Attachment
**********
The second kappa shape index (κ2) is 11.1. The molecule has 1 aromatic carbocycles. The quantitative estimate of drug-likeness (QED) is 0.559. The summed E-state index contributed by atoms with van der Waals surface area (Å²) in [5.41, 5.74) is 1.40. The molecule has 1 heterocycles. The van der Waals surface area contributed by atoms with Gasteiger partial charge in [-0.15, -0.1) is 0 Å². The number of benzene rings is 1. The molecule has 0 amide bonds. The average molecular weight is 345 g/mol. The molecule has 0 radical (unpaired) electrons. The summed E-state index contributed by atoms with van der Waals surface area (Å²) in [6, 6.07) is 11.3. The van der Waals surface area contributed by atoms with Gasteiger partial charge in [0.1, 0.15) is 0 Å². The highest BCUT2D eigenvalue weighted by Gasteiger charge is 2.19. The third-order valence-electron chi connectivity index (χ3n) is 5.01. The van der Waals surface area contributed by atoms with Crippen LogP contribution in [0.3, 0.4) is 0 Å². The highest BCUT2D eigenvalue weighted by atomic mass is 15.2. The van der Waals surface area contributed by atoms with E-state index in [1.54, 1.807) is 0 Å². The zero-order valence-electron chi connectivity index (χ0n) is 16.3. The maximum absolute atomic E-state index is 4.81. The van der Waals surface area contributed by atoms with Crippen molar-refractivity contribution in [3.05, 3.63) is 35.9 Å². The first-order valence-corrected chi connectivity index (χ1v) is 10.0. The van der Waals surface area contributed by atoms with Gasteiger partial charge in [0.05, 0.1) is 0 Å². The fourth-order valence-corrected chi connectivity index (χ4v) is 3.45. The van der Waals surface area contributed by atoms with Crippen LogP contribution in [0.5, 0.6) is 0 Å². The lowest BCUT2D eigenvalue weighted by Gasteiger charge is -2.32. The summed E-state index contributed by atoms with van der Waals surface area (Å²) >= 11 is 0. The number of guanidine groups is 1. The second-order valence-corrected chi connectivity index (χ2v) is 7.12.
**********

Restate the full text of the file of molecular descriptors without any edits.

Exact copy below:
The second kappa shape index (κ2) is 11.1. The molecule has 1 aromatic carbocycles. The quantitative estimate of drug-likeness (QED) is 0.559. The summed E-state index contributed by atoms with van der Waals surface area (Å²) in [5.41, 5.74) is 1.40. The molecule has 1 heterocycles. The van der Waals surface area contributed by atoms with Gasteiger partial charge in [-0.15, -0.1) is 0 Å². The number of benzene rings is 1. The molecule has 0 amide bonds. The average molecular weight is 345 g/mol. The molecule has 0 radical (unpaired) electrons. The summed E-state index contributed by atoms with van der Waals surface area (Å²) in [6, 6.07) is 11.3. The van der Waals surface area contributed by atoms with Gasteiger partial charge in [0.1, 0.15) is 0 Å². The highest BCUT2D eigenvalue weighted by Gasteiger charge is 2.19. The third-order valence-electron chi connectivity index (χ3n) is 5.01. The van der Waals surface area contributed by atoms with Crippen LogP contribution in [0.3, 0.4) is 0 Å². The highest BCUT2D eigenvalue weighted by atomic mass is 15.2. The van der Waals surface area contributed by atoms with E-state index in [1.54, 1.807) is 0 Å². The zero-order valence-electron chi connectivity index (χ0n) is 16.3. The maximum absolute atomic E-state index is 4.81. The van der Waals surface area contributed by atoms with Crippen molar-refractivity contribution in [3.05, 3.63) is 35.9 Å². The first-order valence-corrected chi connectivity index (χ1v) is 10.0. The van der Waals surface area contributed by atoms with Gasteiger partial charge in [0.05, 0.1) is 0 Å². The fourth-order valence-corrected chi connectivity index (χ4v) is 3.45. The van der Waals surface area contributed by atoms with Crippen LogP contribution in [0.5, 0.6) is 0 Å². The lowest BCUT2D eigenvalue weighted by Gasteiger charge is -2.32. The summed E-state index contributed by atoms with van der Waals surface area (Å²) >= 11 is 0. The number of guanidine groups is 1. The second-order valence-corrected chi connectivity index (χ2v) is 7.12.